When Stephen Ross announced that Joe Philbin would be back as Dolphins coach after the team’s dramatic 37-35 victory over the Minnesota Vikings on Sunday, the news came as a shock to many on the outside.
But within the organization, it was just the next logical progression for an owner who likes, respects and has confidence in his most important employee.
Ross had decided well before Sunday’s game that Philbin — whose team was formally eliminated from playoff contention even with Sunday’s win — would be back in 2015.
Never miss a local story.
“I believe in this team, I believe in the coach, we are building something,” Ross said. “I have looked at the whole situation, as I have been looking at it all year. I think the coach has a year on his contract, we are bringing him back and, you know, what else can I tell you? I think we are building something great here. He is the right guy for this team, and we are building something.”
Ross said he was “frustrated” with the season’s outcome — the Dolphins’ slight playoff chances died when the Pittsburgh Steelers beat the Kansas City Chiefs on Sunday — particularly since the Dolphins “have a lot of talent here.”
Still, that frustration was not enough to make a change.
Some speculated that Ross would fire Philbin if he lost to Minnesota (6-9) on Sunday, but the Miami Herald has learned that was never the case.
Furthermore, at no point in the evaluation of Philbin did Ross indicate that he had any interest in making a coaching change, sources told the Herald last week. And the Jim Harbaugh speculation?
“I didn’t put out any feelers,” Ross said. “I did not talk to Harbaugh.”
Ross has been consistently supportive of Philbin, and unless he lost confidence in his coach or his hand was forced, his inclination was always to bring him back.
Ross also values continuity. He understands how disruptive — from personnel to scheme — that a coaching change would have been to the organization.
And he knows the league’s least successful teams are usually the ones with the most turnover. So it’s safe to assume that both Philbin and general manager Dennis Hickey will together have at least one more year to fix the Dolphins.
It did not go unnoticed within the organization that the players who helped the Dolphins win Sunday — Damien Williams’ 3-yard touchdown reception tied the score with 1:11 left, and Terrence Fede’s punt-block-turned-safety won it 30 seconds later — were rookies that Hickey acquired.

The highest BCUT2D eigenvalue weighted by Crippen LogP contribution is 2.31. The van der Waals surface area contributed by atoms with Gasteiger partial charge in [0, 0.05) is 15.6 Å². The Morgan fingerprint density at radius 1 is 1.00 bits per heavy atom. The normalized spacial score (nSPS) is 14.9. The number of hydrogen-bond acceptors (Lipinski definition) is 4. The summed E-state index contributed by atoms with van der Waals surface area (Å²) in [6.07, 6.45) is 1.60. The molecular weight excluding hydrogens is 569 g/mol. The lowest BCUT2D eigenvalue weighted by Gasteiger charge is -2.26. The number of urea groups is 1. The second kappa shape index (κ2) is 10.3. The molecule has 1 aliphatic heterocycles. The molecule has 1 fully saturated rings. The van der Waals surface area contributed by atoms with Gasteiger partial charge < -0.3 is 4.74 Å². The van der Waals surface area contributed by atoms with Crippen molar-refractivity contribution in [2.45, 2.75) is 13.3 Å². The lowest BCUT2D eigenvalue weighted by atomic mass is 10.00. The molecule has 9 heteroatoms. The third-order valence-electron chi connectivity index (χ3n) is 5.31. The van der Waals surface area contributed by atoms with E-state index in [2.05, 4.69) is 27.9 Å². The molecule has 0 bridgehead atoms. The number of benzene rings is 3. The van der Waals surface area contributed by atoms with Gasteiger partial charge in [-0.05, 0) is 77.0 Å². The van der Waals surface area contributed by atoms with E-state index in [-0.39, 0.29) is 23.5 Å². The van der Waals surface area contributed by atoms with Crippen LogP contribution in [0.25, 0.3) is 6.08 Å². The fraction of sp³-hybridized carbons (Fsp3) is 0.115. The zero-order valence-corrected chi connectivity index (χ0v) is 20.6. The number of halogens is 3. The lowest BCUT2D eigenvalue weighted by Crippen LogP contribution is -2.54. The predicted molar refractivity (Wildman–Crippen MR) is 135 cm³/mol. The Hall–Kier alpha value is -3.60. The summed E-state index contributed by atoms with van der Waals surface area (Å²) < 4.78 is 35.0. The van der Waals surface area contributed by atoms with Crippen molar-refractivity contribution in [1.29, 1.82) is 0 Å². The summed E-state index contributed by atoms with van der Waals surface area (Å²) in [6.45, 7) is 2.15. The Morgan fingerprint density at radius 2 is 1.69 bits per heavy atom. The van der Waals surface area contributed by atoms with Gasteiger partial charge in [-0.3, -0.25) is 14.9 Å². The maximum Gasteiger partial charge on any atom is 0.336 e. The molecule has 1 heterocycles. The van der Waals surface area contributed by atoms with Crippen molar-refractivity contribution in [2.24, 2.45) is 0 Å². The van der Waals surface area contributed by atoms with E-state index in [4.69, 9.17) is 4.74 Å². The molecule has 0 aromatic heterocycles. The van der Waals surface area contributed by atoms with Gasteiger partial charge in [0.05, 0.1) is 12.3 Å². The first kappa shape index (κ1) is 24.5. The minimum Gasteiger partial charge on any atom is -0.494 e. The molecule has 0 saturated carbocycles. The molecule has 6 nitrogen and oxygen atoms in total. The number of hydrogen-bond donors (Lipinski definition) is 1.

Although Ross had already made up his mind that Philbin would come back, he didn’t actually inform his coach of that decision until after Sunday’s game.
“This is where I want to be,” Philbin said upon hearing the news. “I want to work for Steve Ross. I want to be the head coach of the Miami Dolphins. The reason I came to Miami was because of Steve Ross.”
Philbin added: “Coaches wanted to be with people who believe in him. I have a lot of faith in Steve. He’s been very supportive of me through some difficult times when it could have been easy not to be supportive of me.”
No matter the time line, the results of Sunday’s game gave the team a convenient way to announce the decision.
The Dolphins (8-7) rallied from a 14-point first-half deficit with touchdowns on four of their first five touchdowns of the second half.
Ryan Tannehill was spectacular, completing 35 of 47 passes for 396 yards and a career-high four touchdowns. Two went to Mike Wallace, and Charles Clay had a game-high 114 receiving yards on six catches. Lamar Miller was 8 yards shy of 100 on the ground, and the Dolphins had their best all-around offensive game in a month.
But none of that seemed to matter when Jarvis Landry fumbled a kickoff at the 5 with 4:40 left with the score tied.
Minnesota’s Matt Asiata rumbled into the end zone on the very next play, giving the Vikings 14 points in 11 seconds and the lead.
“That does kind of make you crazy,” Wallace said with a chuckle, “but we knew we were going to win the entire time.”
Because they had Tannehill at his best. He completed 9 of 10 passes for 83 yards on the tying drive. And when Cameron Wake sacked Teddy Bridgewater on third-and-8 at the Vikings’ 15, Philbin turned to his assistants to discuss what they’d do with the game’s final half-minute.
So he didn’t see Fede block Jeff Locke’s punt out the back of the end zone, ensuring the Dolphins would finish at least .500 on the season. The Dolphins can secure their first winning record since 2008 with a victory over the foundering Jets in the season finale.
“Patience is a virtue, you know,” Ross said, “but I’m expecting big things next year, I’ll tell you that.”